The PCI Security Standards Council (PCI SSC) is participating in a Congressional hearing titled “The Future of Money: How Mobile Payments Could Change Financial Services,” held by the Subcommittee on Financial Institutions and Consumer Credit.

Representatives include the:

  • Atlanta Federal Reserve
  • MasterCard
  • Smart Card Alliance
  • The Consumer Union

The PCI Security Standards Council Chief Technology Officer Troy Leach served as an expert panelist, providing insight into security considerations when it comes to payment acceptance using mobile technology, as well as the Council’s work to date and future plans in this area.

The hearing is the first in a series of three designed to examine the technology:

  • by which mobile transactions are conducted
  • identify potential security problems
  • regulatory barriers that consumers, merchants, and financial institutions might face when using mobile payment services
  • consider whether statutory changes are necessary as mobile payment systems become more widely available and are increasingly used.

Participation in the hearing comes as part of the Council’s and its stakeholders’ focused efforts in the area of mobile acceptance security.

The area of mobile payments includes two different environments for the use of mobile devices:

  1. merchant acceptance applications, phones, tablets and other mobile devices are used by merchants as point-of-sale terminals in place of traditional hardware terminals
  2. consumer facing applications where the phone is used in place of a traditional payment card by a consumer to initiate payment

The Council’s security efforts to date in this area have been concentrated on the first environment, securing the use of mobile devices as a point of sale acceptance tool.

 “Mobile technology offers exciting potential to the payments space,”

said Troy Leach, chief technology officer, PCI Security Standards Council.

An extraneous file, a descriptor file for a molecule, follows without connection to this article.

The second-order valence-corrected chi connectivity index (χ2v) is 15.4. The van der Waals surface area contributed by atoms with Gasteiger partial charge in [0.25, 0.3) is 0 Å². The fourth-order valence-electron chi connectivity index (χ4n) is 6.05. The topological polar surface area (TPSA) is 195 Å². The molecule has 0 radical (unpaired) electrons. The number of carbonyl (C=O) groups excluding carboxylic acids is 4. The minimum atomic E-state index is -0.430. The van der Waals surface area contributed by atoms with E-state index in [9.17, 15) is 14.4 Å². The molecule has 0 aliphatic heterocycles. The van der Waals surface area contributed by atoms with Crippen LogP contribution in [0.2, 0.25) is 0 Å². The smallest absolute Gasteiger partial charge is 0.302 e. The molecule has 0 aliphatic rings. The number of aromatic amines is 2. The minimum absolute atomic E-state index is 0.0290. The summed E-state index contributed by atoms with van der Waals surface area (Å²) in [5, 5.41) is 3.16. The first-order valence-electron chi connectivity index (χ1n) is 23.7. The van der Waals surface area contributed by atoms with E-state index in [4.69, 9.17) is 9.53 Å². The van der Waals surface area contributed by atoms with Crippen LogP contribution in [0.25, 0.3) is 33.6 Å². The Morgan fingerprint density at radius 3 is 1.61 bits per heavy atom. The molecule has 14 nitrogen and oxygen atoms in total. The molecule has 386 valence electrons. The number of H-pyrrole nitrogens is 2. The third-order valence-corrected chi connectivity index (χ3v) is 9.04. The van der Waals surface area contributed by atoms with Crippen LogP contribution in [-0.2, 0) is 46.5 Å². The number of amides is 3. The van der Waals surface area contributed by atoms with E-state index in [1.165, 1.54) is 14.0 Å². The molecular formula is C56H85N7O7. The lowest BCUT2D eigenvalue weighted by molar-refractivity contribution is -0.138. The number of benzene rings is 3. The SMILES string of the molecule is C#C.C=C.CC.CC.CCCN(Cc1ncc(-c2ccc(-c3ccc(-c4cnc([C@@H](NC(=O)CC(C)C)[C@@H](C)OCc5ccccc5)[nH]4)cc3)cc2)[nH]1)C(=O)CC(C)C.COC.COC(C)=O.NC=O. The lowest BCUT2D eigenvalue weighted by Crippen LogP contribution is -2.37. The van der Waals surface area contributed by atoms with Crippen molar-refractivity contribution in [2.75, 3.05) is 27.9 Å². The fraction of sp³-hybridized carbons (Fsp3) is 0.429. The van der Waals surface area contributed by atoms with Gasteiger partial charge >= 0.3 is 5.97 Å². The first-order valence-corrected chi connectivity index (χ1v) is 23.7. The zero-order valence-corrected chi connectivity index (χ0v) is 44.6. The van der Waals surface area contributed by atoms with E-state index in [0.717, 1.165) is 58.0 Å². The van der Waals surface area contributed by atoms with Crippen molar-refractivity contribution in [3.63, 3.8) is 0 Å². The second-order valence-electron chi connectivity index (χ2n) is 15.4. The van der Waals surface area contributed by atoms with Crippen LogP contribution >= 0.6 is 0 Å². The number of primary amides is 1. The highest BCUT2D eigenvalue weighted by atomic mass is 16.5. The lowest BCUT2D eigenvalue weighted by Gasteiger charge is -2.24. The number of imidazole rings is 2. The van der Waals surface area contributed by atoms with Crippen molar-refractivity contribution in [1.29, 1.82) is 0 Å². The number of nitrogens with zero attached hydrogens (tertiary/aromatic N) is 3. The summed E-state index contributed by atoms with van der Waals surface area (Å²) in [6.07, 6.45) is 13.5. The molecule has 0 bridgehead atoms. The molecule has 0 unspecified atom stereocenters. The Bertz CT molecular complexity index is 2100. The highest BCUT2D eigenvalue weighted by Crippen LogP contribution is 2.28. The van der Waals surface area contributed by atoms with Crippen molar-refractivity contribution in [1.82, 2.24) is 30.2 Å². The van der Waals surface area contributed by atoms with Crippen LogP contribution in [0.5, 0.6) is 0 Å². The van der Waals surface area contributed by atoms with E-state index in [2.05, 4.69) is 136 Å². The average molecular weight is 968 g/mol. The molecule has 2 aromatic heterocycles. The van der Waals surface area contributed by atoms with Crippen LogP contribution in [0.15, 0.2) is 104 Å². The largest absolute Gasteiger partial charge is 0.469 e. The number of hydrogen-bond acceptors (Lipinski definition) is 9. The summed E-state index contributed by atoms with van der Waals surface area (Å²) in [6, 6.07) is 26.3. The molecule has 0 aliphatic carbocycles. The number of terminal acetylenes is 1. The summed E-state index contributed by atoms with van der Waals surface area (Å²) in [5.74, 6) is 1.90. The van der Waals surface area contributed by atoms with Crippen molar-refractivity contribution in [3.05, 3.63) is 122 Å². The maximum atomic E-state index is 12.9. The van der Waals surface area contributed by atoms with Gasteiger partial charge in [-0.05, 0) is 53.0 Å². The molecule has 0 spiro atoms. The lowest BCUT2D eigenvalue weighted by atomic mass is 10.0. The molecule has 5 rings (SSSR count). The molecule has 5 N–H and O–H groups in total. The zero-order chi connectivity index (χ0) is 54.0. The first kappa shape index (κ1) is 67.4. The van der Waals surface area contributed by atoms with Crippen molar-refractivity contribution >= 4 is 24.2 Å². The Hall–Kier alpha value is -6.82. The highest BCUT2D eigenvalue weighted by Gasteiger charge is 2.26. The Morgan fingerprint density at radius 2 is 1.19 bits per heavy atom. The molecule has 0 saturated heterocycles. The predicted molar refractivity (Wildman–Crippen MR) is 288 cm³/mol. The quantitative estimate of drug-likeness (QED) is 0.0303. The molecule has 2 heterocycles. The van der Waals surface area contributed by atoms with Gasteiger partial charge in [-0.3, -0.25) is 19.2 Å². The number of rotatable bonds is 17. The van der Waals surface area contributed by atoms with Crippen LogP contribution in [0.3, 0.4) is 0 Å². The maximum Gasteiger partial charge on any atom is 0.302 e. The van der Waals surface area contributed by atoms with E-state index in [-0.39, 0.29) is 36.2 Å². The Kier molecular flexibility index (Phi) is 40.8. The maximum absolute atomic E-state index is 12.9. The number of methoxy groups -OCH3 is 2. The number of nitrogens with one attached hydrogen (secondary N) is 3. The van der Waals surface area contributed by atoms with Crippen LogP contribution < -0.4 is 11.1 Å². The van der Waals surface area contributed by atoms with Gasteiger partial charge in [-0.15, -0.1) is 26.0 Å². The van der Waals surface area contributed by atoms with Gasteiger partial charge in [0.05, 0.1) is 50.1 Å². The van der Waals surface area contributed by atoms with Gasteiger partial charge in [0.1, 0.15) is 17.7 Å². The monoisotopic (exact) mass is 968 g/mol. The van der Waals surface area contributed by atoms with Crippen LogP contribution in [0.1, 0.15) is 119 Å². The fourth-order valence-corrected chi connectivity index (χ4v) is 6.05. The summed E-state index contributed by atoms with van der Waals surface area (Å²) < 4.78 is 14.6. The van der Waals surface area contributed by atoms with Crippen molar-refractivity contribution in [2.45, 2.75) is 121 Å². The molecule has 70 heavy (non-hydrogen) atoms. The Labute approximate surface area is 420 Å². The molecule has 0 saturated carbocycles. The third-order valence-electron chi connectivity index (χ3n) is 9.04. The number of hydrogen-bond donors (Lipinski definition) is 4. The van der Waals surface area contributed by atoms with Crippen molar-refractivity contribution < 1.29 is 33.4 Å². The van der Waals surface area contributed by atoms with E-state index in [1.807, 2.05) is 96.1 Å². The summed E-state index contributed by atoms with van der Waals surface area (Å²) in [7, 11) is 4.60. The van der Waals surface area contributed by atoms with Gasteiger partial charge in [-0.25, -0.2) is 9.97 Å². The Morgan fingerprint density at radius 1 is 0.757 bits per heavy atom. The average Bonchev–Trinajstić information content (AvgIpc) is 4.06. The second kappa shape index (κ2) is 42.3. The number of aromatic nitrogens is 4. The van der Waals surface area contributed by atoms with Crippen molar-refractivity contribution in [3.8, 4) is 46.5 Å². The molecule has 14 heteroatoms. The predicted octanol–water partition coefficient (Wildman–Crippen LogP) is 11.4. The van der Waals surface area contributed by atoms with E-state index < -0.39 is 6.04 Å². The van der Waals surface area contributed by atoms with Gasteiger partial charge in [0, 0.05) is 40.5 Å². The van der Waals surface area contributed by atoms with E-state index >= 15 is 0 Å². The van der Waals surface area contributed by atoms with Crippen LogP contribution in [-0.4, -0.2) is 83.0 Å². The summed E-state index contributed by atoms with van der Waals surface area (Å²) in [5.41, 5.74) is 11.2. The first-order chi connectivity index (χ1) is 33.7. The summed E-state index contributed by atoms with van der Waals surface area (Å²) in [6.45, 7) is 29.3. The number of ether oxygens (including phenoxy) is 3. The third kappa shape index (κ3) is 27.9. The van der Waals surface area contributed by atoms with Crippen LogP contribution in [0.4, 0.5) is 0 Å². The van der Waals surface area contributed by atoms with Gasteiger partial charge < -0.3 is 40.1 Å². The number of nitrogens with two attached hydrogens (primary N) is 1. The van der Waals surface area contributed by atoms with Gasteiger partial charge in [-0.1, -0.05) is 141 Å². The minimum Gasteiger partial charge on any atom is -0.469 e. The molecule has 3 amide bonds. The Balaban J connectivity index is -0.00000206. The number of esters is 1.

“To help realize this securely, the Council is working with its global stakeholders to develop the industry standards and resources necessary for the protection of cardholder data across all payments channels, and for the reduction of fraud for consumers and businesses globally.”

In 2011, the Council issued guidance on the types of payment applications that can allow organizations to accept and process payments securely using mobile technology, including a checklist resource to help explain simply and succinctly to anyone currently considering mobile acceptance solutions which types of application support PCI Standards.

The Council also identified the types of applications that fall short of security standards for secure mobile acceptance. In collaboration with industry subject matters experts, including software application developers, the Council is continuing to examine this area to determine whether the inherent risk of card data exposure in these applications can be addressed by existing PCI Standards, or whether additional guidance or requirements must be developed.

Compliance by device vendors with these requirements now allows merchants to use plug in devices with mobile phones to swipe cards securely by first encrypting the data at the point that the card is swiped to minimize risk by making it unreadable. The mobile device acts as a conduit and has no ability to decrypt the encrypted data.

In the coming months the Council plans to release specific guidance for merchants on how to effectively use these security requirements in conjunction with encryption technology to more easily and securely accept payments using mobile technology.

Later this year the Council will also produce a best practices document for securing mobile payment transactions.

PCI and mobile payment security will be a topic of discussion at the Council’s Annual Community Meetings scheduled for

  • September 12-14 in Orlando, Florida
  • October 22-24 in Dublin, Ireland – if you are going to Dublin see you there

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